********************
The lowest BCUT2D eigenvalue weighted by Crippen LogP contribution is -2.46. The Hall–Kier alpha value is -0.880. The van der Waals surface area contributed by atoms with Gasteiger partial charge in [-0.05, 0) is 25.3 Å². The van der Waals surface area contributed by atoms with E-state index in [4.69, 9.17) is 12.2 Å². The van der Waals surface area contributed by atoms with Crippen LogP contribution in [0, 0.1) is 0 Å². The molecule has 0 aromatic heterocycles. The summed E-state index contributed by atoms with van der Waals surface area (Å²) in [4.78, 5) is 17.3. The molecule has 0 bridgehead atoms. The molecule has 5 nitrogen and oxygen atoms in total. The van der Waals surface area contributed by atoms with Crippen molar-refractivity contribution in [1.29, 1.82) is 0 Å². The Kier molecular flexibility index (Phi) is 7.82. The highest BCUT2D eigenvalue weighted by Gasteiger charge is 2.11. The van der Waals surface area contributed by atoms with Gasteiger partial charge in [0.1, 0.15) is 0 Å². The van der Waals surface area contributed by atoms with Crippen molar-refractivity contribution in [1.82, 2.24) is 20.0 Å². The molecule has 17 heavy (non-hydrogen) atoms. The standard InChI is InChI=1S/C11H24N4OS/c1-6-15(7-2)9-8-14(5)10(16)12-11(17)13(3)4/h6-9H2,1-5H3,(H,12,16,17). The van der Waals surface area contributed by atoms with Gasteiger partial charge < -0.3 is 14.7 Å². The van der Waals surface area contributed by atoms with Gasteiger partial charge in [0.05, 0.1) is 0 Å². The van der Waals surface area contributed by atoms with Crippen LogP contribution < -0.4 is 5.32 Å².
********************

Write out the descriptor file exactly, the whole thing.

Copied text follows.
The lowest BCUT2D eigenvalue weighted by Crippen LogP contribution is -2.46. The Hall–Kier alpha value is -0.880. The van der Waals surface area contributed by atoms with Gasteiger partial charge in [-0.05, 0) is 25.3 Å². The van der Waals surface area contributed by atoms with E-state index in [4.69, 9.17) is 12.2 Å². The van der Waals surface area contributed by atoms with Crippen LogP contribution in [0, 0.1) is 0 Å². The molecule has 0 aromatic heterocycles. The summed E-state index contributed by atoms with van der Waals surface area (Å²) in [4.78, 5) is 17.3. The molecule has 0 bridgehead atoms. The molecule has 5 nitrogen and oxygen atoms in total. The van der Waals surface area contributed by atoms with Crippen molar-refractivity contribution in [1.29, 1.82) is 0 Å². The Kier molecular flexibility index (Phi) is 7.82. The highest BCUT2D eigenvalue weighted by Gasteiger charge is 2.11. The van der Waals surface area contributed by atoms with Gasteiger partial charge in [0.1, 0.15) is 0 Å². The van der Waals surface area contributed by atoms with Crippen molar-refractivity contribution in [1.82, 2.24) is 20.0 Å². The molecule has 17 heavy (non-hydrogen) atoms. The standard InChI is InChI=1S/C11H24N4OS/c1-6-15(7-2)9-8-14(5)10(16)12-11(17)13(3)4/h6-9H2,1-5H3,(H,12,16,17). The van der Waals surface area contributed by atoms with Gasteiger partial charge < -0.3 is 14.7 Å². The van der Waals surface area contributed by atoms with Gasteiger partial charge in [0.05, 0.1) is 0 Å². The van der Waals surface area contributed by atoms with Crippen LogP contribution < -0.4 is 5.32 Å².